A great Zen Master, Ryokan, is known in Japan as the Great Fool – a great Master, of the same caliber as Buddha, is known as the Great Fool for the simple reason because his whole life was absurd, unpredictable. If you ask him a question he may hit you on the head; if you don’t ask him a question he may hit you on the head. He used to say, “Ask me a question and I will beat you; don’t ask me a question and I will beat you!” He used to throw his disciples…
Once he cut one of his disciples’ finger with a knife, and when the finger was cut and the disciple was in deep agony, he said, “This is it!” And in that moment the disciple became enlightened – because he was meditating for twenty years. Don’t forget those twenty years! In the West those twenty years are completely forgotten. Those twenty years have brought this climax. At the right moment the Master gave the last push. He wanted to bring him to the present, and cutting the finger is so painful that you cannot think of the past, you cannot think of the future, you cannot fantasize any more. For a moment everything stops. It is like an electric shock – you are suddenly here-now. But those twenty years of meditation had created a different quality: the shock became a satori. Just by cutting somebody’s finger, you cannot make him enlightened, but Ryokan did the miracle.
Ryokan lived in such a way that anybody will call him a fool, an idiot, and he enjoyed the word “idiot” very much; he himself used to call himself an idiot. He will forget his robe; will reach to the marketplace naked – with his shoes on! He will forget about everything.
He had written a list of things that he has to take when he goes out, and he has pasted the list on the door so that he can look at the list, that what things he had to carry: his staff, his robes, the shoes, the cap. And even this was written: “Where you have to put the cap – on the head.” Otherwise he will forget, he may put the shoes on the head! But still the same thing continued – because he will forget to read the list.
This Ryokan helped many people to become enlightened. His illogical ways, his absurd methods proved of tremendous help. Now in the West people will love Ryokan; they will feel at ease with him. They are fed up with Aristotle. Aristotle has become “Aristotlitis” – a great disease! They don’t want to do anything with Aristotle; they want something more alive, something more paradoxical because life is paradox; it is not logic.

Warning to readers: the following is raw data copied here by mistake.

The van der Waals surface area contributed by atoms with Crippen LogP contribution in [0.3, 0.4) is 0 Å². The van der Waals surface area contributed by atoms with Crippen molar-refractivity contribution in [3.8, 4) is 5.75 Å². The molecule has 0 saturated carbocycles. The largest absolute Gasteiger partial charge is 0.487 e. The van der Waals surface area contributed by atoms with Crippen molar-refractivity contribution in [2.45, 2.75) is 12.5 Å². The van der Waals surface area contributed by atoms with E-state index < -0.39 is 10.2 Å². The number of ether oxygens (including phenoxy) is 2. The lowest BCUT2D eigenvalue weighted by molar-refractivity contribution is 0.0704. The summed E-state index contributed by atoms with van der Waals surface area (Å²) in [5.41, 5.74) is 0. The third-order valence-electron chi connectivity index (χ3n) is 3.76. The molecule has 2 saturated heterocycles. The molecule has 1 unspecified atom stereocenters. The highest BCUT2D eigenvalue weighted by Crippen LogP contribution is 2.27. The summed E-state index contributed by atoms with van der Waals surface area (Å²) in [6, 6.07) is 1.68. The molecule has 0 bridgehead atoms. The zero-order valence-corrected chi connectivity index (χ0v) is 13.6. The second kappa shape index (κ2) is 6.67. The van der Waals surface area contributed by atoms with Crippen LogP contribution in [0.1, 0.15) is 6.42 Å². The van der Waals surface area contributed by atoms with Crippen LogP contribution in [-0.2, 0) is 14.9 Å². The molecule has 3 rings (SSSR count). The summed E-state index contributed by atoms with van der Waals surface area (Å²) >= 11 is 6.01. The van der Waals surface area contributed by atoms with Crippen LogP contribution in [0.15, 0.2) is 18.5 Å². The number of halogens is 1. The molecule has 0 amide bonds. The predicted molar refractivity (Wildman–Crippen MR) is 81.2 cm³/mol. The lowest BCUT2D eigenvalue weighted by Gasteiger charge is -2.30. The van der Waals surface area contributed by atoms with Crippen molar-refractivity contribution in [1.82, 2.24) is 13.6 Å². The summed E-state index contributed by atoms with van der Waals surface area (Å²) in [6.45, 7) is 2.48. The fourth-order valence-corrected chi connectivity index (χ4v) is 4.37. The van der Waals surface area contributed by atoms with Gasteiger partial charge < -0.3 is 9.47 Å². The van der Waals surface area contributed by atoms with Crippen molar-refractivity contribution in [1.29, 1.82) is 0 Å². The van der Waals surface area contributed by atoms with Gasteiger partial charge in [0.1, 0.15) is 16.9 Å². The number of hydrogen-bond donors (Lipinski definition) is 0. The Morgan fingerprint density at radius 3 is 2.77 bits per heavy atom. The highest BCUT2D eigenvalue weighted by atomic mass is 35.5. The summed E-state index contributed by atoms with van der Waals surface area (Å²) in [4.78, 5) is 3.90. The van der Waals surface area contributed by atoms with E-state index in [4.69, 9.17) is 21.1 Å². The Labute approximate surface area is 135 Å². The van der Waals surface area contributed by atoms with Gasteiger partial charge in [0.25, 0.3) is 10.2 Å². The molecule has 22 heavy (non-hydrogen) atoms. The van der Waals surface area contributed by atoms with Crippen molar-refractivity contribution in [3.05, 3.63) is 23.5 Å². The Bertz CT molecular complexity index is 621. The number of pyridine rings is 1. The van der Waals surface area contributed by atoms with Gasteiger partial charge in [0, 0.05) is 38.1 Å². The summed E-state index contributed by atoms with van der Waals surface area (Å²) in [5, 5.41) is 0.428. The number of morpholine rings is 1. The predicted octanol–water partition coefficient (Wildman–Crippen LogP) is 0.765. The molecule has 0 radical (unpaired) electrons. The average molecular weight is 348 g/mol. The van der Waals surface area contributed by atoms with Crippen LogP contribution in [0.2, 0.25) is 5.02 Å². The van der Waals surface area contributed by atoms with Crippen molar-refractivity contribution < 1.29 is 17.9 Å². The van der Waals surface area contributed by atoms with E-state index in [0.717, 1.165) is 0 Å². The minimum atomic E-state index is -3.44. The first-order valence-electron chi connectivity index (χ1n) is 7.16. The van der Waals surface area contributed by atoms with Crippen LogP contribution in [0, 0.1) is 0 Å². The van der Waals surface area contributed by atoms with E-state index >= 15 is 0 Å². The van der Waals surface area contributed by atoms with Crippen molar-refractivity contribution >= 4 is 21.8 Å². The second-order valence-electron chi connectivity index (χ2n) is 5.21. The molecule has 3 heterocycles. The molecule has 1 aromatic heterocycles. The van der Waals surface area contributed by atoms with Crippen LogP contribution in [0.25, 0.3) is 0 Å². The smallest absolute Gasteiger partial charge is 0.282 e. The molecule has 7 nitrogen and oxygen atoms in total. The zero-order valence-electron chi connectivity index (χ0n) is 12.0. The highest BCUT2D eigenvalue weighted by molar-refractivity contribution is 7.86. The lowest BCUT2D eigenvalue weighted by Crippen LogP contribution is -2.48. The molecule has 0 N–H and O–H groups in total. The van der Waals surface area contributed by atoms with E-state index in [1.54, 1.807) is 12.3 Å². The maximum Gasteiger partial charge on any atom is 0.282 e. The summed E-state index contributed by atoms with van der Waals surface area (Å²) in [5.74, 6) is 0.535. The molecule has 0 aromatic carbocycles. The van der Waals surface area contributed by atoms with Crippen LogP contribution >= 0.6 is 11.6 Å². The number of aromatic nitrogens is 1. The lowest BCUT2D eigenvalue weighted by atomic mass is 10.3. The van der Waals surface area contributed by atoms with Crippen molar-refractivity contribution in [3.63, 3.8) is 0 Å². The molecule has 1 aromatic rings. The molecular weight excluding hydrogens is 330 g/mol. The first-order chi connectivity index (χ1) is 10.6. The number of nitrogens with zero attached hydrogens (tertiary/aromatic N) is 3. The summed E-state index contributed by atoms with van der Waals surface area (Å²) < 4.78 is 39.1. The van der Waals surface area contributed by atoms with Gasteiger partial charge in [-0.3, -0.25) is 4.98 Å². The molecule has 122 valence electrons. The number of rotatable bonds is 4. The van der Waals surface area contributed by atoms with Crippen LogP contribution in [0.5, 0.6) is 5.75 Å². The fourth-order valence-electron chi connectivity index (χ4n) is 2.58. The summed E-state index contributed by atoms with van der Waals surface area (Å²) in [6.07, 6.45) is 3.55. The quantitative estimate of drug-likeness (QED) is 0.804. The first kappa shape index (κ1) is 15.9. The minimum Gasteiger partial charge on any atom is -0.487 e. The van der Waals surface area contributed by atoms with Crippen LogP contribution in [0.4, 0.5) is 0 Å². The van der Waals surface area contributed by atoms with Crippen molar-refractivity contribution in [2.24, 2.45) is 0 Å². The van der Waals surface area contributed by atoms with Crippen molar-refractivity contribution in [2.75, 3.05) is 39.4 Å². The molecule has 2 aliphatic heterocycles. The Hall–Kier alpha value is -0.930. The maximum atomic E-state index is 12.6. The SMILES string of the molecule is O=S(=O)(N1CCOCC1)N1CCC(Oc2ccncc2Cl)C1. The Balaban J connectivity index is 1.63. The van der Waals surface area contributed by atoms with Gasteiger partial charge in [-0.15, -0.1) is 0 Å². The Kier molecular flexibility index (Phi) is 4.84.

Remember it, that life is not logical and cannot be understood by just logic. Life is far more than logic, far bigger than logic. It is not arithmetic. So there are planes to understand.
The West is not yet capable of being here-now; he has only heard the word. And there are different motives why the western youth, particularly the new generation, has become infatuated with Zen-like things. The Third World War is gathering around. Life seems to be very fragile; it had never been so before. Wars have always been there – in three thousand years we have fought five thousand wars – so war is not a new thing, but something new has happened. The Third World War will be the last war, it will be a total war. It will destroy not only humanity but all life from the earth. And the clouds are becoming darker and coming closer every day. It is creating a great fear. The western new generation is freaking out.
And now because the world can end, the whole future Zen seems to be appealing: Live here and live now because there is no future. Tomorrow may never arrive. This is a totally different reason why West has become interested in right now.
Sambuddha, this has to be remembered: the motive is different. The eastern mystics, from Buddha to Ryokan, were talking about the beauty of now-here for totally different reasons. Not that there is no future – there is infinite future, eternity – but the future never comes. All that comes is now; now is the only reality. When future comes, it also comes in the form of now. When tomorrow comes it will come as today, so you have to learn the art of being here, living today, because tomorrow will come but it will also be another today. And if you know how to live this day you will know how to live that day which will be coming. This was a totally different vision.
These are the four planes which have to be understood. First is the body. On the bodily plane, the man who lives identified with the body, if he says, “This is it,” he will only mean food and sex and nothing else. His “this is it” will contain only of two things, food and sex, which are not very different either. Food is nourishment for you; you cannot survive without food. And sex is nourishment for the coming generations; they cannot survive without sex. Your parents’ sex has created you; your sex will create your children. The society needs sex as food; it is food, it is survival for the society, just as food is your survival.